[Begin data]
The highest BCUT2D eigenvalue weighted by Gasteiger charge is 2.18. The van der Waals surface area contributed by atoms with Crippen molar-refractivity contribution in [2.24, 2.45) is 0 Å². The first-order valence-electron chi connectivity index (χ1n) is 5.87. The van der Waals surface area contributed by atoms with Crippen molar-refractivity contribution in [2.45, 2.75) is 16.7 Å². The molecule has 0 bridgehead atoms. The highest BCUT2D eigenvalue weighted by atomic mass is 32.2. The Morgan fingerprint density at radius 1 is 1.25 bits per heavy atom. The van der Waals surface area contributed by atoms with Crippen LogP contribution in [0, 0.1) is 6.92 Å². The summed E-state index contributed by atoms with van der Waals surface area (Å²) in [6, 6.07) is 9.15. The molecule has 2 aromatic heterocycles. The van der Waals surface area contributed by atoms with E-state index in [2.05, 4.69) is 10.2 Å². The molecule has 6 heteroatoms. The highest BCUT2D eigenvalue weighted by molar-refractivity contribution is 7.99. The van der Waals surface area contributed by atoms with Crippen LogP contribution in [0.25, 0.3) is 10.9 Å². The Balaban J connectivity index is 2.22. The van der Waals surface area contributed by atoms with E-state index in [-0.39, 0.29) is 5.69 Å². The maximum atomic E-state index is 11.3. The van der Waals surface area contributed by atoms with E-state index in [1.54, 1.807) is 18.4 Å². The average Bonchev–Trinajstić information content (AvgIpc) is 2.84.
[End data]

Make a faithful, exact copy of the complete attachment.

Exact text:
The highest BCUT2D eigenvalue weighted by Gasteiger charge is 2.18. The van der Waals surface area contributed by atoms with Crippen molar-refractivity contribution in [2.24, 2.45) is 0 Å². The first-order valence-electron chi connectivity index (χ1n) is 5.87. The van der Waals surface area contributed by atoms with Crippen molar-refractivity contribution in [2.45, 2.75) is 16.7 Å². The molecule has 0 bridgehead atoms. The highest BCUT2D eigenvalue weighted by atomic mass is 32.2. The Morgan fingerprint density at radius 1 is 1.25 bits per heavy atom. The van der Waals surface area contributed by atoms with Crippen LogP contribution in [0, 0.1) is 6.92 Å². The summed E-state index contributed by atoms with van der Waals surface area (Å²) in [6, 6.07) is 9.15. The molecule has 2 aromatic heterocycles. The van der Waals surface area contributed by atoms with E-state index in [2.05, 4.69) is 10.2 Å². The molecule has 6 heteroatoms. The highest BCUT2D eigenvalue weighted by molar-refractivity contribution is 7.99. The van der Waals surface area contributed by atoms with Crippen LogP contribution in [0.25, 0.3) is 10.9 Å². The Balaban J connectivity index is 2.22. The van der Waals surface area contributed by atoms with E-state index in [-0.39, 0.29) is 5.69 Å². The maximum atomic E-state index is 11.3. The van der Waals surface area contributed by atoms with E-state index in [1.54, 1.807) is 18.4 Å². The average Bonchev–Trinajstić information content (AvgIpc) is 2.84.